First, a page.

M. Milieu. (Another squeeze. Basically a situation or a scenario.)
N. Negative, unhelpful thought. (Or con, if listing pros and cons.)
O. Object. (As in a tangible object.)
P. Problem.
Q. Question or quibble. (The questions are any question that may arise about a subject. The quibbles are attacks, challenges etc.)
R. Result. (Or consequence.)
S. Solution. (As in the solution to a problem.)
T. The Big Picture. (Or The Whole Affair. Or The Story So Far.)
U. Utterance.
V. A Place. (Another squeeze. I think of the V as representing an arrow that points to a place.)
W. Words. (Or body of words. Ranging from single words up to books etc.)
X. Mistake. (The X represents the crossing out of a mistake.)
Y. Decision. (The stem of the Y representing a direction of thought and the "V" part representing options available, thus a decision.)
Z. Zoom to the future. (Expectations.)

Using the words.

Say the subject is London.

I'll use the format: Name London X

and select a random letter for the X. So Q for quibble would give:

Name a London quibble.

Possibilities: Too much rubbish. Too much pollution. Travel is expensive. Etc.

Another example:

Name a London milieu (situation, scenario):

Possibilities: The New Years Eve celebrations. Crowding on the tube. The Queen's birthday celebrations. Terror attacks. Etc.


I like to use two of the words in combination.


Name a London KZ =  Name a London key-fact expectation.

Possibility: If I research London I'll find lots of interesting facts I didn't know.

Example 2:

Name a London ER = event result.

Possibilities: Winner of the FA Cup. Spectators' ratings of the 2012 Olympics. The role of the London Marathon in motivating people to keep fit. Etc.

The Pangram

I pick the random letters from the following pangram:

The five boxing wizards jump quickly.

Saturday, November 03, 2018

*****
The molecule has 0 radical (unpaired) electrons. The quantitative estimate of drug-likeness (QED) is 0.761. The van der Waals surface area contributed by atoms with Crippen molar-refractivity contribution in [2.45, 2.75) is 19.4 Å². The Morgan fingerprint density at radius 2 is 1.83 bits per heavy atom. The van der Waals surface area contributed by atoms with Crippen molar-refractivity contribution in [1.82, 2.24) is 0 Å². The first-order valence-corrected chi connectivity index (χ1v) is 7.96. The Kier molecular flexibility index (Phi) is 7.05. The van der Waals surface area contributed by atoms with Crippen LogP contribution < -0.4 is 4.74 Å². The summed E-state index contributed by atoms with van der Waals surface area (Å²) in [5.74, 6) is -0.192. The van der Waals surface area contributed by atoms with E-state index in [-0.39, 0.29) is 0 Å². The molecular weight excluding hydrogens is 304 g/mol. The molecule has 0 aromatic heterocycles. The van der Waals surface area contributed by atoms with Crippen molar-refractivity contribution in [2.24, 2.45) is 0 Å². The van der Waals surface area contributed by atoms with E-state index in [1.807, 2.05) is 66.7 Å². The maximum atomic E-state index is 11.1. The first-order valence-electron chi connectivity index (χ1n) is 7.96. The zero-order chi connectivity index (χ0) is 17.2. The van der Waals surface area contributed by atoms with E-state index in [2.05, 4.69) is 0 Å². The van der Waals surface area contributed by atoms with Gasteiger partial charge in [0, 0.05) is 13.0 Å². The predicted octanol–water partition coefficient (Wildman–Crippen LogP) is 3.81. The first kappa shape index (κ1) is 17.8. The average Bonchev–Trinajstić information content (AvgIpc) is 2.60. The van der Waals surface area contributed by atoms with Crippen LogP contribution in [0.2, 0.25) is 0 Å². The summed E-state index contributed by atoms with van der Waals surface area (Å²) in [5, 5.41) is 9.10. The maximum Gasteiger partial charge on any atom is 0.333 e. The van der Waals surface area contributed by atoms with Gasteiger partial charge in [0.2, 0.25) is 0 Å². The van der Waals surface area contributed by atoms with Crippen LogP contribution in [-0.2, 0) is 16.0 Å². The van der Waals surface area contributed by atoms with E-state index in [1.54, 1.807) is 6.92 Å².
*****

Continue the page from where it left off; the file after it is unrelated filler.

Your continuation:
Methods to generate speech

These methods help to generate dialogue or ideas for:

A: Stories.
B: Brainstorms.

When writing a story it's really hard to write dialogue out of thin air. Similarly with brainstorming it's hard to pluck ideas out of nothing. These methods make generating speech and ideas easier by creating speech from existing sounds: You listen to either the sound that a dice makes when rolled in a container, or  the sound a pen makes when you write. Then, in your head, you generate words that are kind of "suggested" by the sound.

The Methods

NB: With these methods the chosen topic is London.

Method 1 . Using the sound of writing.

With method 1 I roll two dice and then write the two numbers from the dice onto paper. I listen closely to the sound the pen makes on the paper when I write, and generate speech that is suggested by that sound.

The numbers 3 and 1 are written on paper thus:

The sound, converted into speech, gave:

What did we lose in the Blitz?

Here's a few more numbers the dice rolled, and the London-related speech that was generated from the sound of the writing:

65: Where did all the monarchs live?
11: When will you go?
36: You get the Chelsea pensioners.

Method 2

With method 2 I roll one dice and listen to the sound the dice makes - the rattling - in its container and generate speech based on that sound.

With the London topic in mind, I rolled and generated the following lines:

Has it always been the capital?
What's the crime rate?
I like the Christmas lights.

Other methods

Only one dice and a single number

This is obviously a variation on Method 1.

The dice is rolled:

and then the number on the dice is written:

and then the sound is interpreted. In this case I interpreted the pen sound as:

Could it flood again?

Coin sphere

With this method I use the noise generated by a coin rattled in a spherical container.

Using letters

With this method I pick a couple of letters from a sentence I've already written on paper and write them out and use that sound to generate the speech.

I pick the letters "lo".

and write them out:

The sound of the writing of "lo" when applied to the topic of London's Blitz led to:

Where did my own family go?